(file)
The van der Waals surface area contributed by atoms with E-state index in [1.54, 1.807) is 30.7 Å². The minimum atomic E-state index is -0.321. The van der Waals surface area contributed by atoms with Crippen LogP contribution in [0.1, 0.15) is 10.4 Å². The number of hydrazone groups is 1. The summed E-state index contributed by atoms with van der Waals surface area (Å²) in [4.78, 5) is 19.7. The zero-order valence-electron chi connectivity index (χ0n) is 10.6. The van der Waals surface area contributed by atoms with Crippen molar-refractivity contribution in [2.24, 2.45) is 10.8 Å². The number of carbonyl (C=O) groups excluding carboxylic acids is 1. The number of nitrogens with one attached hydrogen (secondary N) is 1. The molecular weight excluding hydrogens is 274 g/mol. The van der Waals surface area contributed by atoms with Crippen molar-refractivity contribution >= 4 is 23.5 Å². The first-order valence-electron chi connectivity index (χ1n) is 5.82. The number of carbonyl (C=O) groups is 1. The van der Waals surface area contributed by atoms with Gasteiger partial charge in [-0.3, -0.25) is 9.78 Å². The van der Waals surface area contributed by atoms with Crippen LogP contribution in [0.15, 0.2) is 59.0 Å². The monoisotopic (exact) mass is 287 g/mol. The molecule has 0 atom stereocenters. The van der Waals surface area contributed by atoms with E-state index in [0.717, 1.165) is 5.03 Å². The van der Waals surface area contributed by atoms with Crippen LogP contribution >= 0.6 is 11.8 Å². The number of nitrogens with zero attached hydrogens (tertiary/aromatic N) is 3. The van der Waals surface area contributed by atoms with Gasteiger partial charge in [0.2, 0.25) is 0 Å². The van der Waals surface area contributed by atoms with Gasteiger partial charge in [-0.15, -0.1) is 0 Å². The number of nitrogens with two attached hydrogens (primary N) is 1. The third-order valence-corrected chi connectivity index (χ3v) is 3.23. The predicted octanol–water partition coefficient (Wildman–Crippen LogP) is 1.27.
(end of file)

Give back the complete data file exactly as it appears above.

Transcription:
The van der Waals surface area contributed by atoms with E-state index in [1.54, 1.807) is 30.7 Å². The minimum atomic E-state index is -0.321. The van der Waals surface area contributed by atoms with Crippen LogP contribution in [0.1, 0.15) is 10.4 Å². The number of hydrazone groups is 1. The summed E-state index contributed by atoms with van der Waals surface area (Å²) in [4.78, 5) is 19.7. The zero-order valence-electron chi connectivity index (χ0n) is 10.6. The van der Waals surface area contributed by atoms with Crippen molar-refractivity contribution in [2.24, 2.45) is 10.8 Å². The number of carbonyl (C=O) groups excluding carboxylic acids is 1. The number of nitrogens with one attached hydrogen (secondary N) is 1. The molecular weight excluding hydrogens is 274 g/mol. The van der Waals surface area contributed by atoms with Crippen molar-refractivity contribution >= 4 is 23.5 Å². The first-order valence-electron chi connectivity index (χ1n) is 5.82. The number of carbonyl (C=O) groups is 1. The van der Waals surface area contributed by atoms with Gasteiger partial charge in [-0.3, -0.25) is 9.78 Å². The van der Waals surface area contributed by atoms with Crippen LogP contribution in [0.15, 0.2) is 59.0 Å². The monoisotopic (exact) mass is 287 g/mol. The molecule has 0 atom stereocenters. The van der Waals surface area contributed by atoms with E-state index in [0.717, 1.165) is 5.03 Å². The van der Waals surface area contributed by atoms with Crippen LogP contribution >= 0.6 is 11.8 Å². The number of nitrogens with zero attached hydrogens (tertiary/aromatic N) is 3. The van der Waals surface area contributed by atoms with Gasteiger partial charge in [0.2, 0.25) is 0 Å². The van der Waals surface area contributed by atoms with Gasteiger partial charge in [-0.15, -0.1) is 0 Å². The number of nitrogens with two attached hydrogens (primary N) is 1. The third-order valence-corrected chi connectivity index (χ3v) is 3.23. The predicted octanol–water partition coefficient (Wildman–Crippen LogP) is 1.27.